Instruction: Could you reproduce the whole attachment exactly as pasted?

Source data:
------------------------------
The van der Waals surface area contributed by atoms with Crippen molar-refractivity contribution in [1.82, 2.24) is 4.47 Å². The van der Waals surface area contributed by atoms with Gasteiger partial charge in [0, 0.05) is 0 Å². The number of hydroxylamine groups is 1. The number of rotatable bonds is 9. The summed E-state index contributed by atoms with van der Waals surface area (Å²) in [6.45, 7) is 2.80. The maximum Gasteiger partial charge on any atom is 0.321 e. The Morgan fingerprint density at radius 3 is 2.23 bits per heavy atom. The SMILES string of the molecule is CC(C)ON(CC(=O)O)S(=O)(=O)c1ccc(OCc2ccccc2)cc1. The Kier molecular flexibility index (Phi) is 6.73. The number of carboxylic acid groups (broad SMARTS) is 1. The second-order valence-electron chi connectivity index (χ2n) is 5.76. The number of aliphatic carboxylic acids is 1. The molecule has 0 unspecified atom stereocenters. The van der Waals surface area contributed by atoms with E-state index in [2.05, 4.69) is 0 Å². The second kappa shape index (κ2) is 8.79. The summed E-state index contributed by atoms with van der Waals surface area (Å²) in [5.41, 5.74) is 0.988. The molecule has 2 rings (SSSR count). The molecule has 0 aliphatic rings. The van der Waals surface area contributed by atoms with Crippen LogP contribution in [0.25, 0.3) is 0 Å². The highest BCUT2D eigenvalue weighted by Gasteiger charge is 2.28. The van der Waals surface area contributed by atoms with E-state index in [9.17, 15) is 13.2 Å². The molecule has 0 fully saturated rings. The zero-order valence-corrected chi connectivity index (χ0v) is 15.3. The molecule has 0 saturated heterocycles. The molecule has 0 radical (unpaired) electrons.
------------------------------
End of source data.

The van der Waals surface area contributed by atoms with Crippen molar-refractivity contribution in [1.82, 2.24) is 4.47 Å². The van der Waals surface area contributed by atoms with Gasteiger partial charge in [0, 0.05) is 0 Å². The number of hydroxylamine groups is 1. The number of rotatable bonds is 9. The summed E-state index contributed by atoms with van der Waals surface area (Å²) in [6.45, 7) is 2.80. The maximum Gasteiger partial charge on any atom is 0.321 e. The Morgan fingerprint density at radius 3 is 2.23 bits per heavy atom. The SMILES string of the molecule is CC(C)ON(CC(=O)O)S(=O)(=O)c1ccc(OCc2ccccc2)cc1. The Kier molecular flexibility index (Phi) is 6.73. The number of carboxylic acid groups (broad SMARTS) is 1. The second-order valence-electron chi connectivity index (χ2n) is 5.76. The number of aliphatic carboxylic acids is 1. The molecule has 0 unspecified atom stereocenters. The van der Waals surface area contributed by atoms with E-state index in [2.05, 4.69) is 0 Å². The second kappa shape index (κ2) is 8.79. The summed E-state index contributed by atoms with van der Waals surface area (Å²) in [5.41, 5.74) is 0.988. The molecule has 2 rings (SSSR count). The molecule has 0 aliphatic rings. The van der Waals surface area contributed by atoms with Crippen LogP contribution in [0.25, 0.3) is 0 Å². The highest BCUT2D eigenvalue weighted by Gasteiger charge is 2.28. The van der Waals surface area contributed by atoms with E-state index in [9.17, 15) is 13.2 Å². The molecule has 0 fully saturated rings. The zero-order valence-corrected chi connectivity index (χ0v) is 15.3. The molecule has 0 saturated heterocycles. The molecule has 0 radical (unpaired) electrons.